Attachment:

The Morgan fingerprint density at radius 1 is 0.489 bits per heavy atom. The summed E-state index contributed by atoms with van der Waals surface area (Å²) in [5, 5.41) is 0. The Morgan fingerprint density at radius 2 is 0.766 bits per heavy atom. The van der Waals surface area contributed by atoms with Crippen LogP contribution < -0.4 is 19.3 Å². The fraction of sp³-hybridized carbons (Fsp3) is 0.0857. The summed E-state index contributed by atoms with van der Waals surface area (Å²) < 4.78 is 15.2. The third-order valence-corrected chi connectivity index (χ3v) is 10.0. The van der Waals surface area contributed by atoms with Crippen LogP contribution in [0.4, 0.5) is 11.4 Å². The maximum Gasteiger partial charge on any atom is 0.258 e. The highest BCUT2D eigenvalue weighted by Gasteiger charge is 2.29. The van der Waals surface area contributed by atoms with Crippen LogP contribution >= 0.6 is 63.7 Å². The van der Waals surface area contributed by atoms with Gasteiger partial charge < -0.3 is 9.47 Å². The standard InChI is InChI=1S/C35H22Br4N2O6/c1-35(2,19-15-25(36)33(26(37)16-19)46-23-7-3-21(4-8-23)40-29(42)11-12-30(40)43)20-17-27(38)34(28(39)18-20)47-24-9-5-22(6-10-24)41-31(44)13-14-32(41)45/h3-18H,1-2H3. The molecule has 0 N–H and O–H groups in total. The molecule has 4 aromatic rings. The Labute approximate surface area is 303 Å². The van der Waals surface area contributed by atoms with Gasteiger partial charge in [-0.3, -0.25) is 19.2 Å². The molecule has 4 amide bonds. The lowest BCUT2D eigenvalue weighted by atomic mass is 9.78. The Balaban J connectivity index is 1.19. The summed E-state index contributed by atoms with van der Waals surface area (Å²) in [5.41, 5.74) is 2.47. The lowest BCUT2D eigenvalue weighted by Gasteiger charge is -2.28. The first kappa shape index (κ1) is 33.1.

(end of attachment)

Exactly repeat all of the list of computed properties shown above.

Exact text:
The Morgan fingerprint density at radius 1 is 0.489 bits per heavy atom. The summed E-state index contributed by atoms with van der Waals surface area (Å²) in [5, 5.41) is 0. The Morgan fingerprint density at radius 2 is 0.766 bits per heavy atom. The van der Waals surface area contributed by atoms with Crippen LogP contribution < -0.4 is 19.3 Å². The fraction of sp³-hybridized carbons (Fsp3) is 0.0857. The summed E-state index contributed by atoms with van der Waals surface area (Å²) < 4.78 is 15.2. The third-order valence-corrected chi connectivity index (χ3v) is 10.0. The van der Waals surface area contributed by atoms with Crippen LogP contribution in [0.4, 0.5) is 11.4 Å². The maximum Gasteiger partial charge on any atom is 0.258 e. The highest BCUT2D eigenvalue weighted by Gasteiger charge is 2.29. The van der Waals surface area contributed by atoms with Crippen LogP contribution >= 0.6 is 63.7 Å². The van der Waals surface area contributed by atoms with Gasteiger partial charge < -0.3 is 9.47 Å². The standard InChI is InChI=1S/C35H22Br4N2O6/c1-35(2,19-15-25(36)33(26(37)16-19)46-23-7-3-21(4-8-23)40-29(42)11-12-30(40)43)20-17-27(38)34(28(39)18-20)47-24-9-5-22(6-10-24)41-31(44)13-14-32(41)45/h3-18H,1-2H3. The molecule has 0 N–H and O–H groups in total. The molecule has 4 aromatic rings. The Labute approximate surface area is 303 Å². The van der Waals surface area contributed by atoms with Gasteiger partial charge in [-0.3, -0.25) is 19.2 Å². The molecule has 4 amide bonds. The lowest BCUT2D eigenvalue weighted by atomic mass is 9.78. The Balaban J connectivity index is 1.19. The summed E-state index contributed by atoms with van der Waals surface area (Å²) in [5.41, 5.74) is 2.47. The lowest BCUT2D eigenvalue weighted by Gasteiger charge is -2.28. The first kappa shape index (κ1) is 33.1.